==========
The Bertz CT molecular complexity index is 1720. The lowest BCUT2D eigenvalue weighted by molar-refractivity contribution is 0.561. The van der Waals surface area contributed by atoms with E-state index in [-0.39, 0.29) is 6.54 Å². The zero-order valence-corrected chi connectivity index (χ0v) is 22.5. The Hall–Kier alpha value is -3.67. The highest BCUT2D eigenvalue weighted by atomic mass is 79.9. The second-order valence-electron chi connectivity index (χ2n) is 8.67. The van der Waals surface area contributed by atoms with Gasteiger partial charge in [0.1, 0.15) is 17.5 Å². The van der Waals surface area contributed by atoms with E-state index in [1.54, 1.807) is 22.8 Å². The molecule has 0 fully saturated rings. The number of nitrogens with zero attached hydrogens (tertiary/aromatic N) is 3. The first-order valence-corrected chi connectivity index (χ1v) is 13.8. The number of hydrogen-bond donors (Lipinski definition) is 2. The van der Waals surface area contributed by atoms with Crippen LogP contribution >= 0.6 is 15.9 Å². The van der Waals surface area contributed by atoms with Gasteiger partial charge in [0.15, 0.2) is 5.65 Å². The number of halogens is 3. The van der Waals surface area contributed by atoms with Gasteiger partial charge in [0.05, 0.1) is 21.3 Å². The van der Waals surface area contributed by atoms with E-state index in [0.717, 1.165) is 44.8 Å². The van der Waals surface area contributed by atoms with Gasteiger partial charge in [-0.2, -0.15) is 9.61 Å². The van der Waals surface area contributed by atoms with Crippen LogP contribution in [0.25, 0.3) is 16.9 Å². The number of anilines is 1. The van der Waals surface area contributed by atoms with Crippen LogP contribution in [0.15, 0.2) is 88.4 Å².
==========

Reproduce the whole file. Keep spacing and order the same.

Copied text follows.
The Bertz CT molecular complexity index is 1720. The lowest BCUT2D eigenvalue weighted by molar-refractivity contribution is 0.561. The van der Waals surface area contributed by atoms with E-state index in [-0.39, 0.29) is 6.54 Å². The zero-order valence-corrected chi connectivity index (χ0v) is 22.5. The Hall–Kier alpha value is -3.67. The highest BCUT2D eigenvalue weighted by atomic mass is 79.9. The second-order valence-electron chi connectivity index (χ2n) is 8.67. The van der Waals surface area contributed by atoms with Gasteiger partial charge in [0.1, 0.15) is 17.5 Å². The van der Waals surface area contributed by atoms with E-state index in [1.54, 1.807) is 22.8 Å². The molecule has 0 fully saturated rings. The number of nitrogens with zero attached hydrogens (tertiary/aromatic N) is 3. The first-order valence-corrected chi connectivity index (χ1v) is 13.8. The number of hydrogen-bond donors (Lipinski definition) is 2. The van der Waals surface area contributed by atoms with Crippen LogP contribution >= 0.6 is 15.9 Å². The van der Waals surface area contributed by atoms with Gasteiger partial charge in [0.15, 0.2) is 5.65 Å². The number of halogens is 3. The van der Waals surface area contributed by atoms with Gasteiger partial charge in [0.05, 0.1) is 21.3 Å². The van der Waals surface area contributed by atoms with E-state index in [0.717, 1.165) is 44.8 Å². The van der Waals surface area contributed by atoms with Gasteiger partial charge in [-0.2, -0.15) is 9.61 Å². The van der Waals surface area contributed by atoms with Crippen LogP contribution in [0.25, 0.3) is 16.9 Å². The number of anilines is 1. The van der Waals surface area contributed by atoms with Crippen LogP contribution in [0.15, 0.2) is 88.4 Å².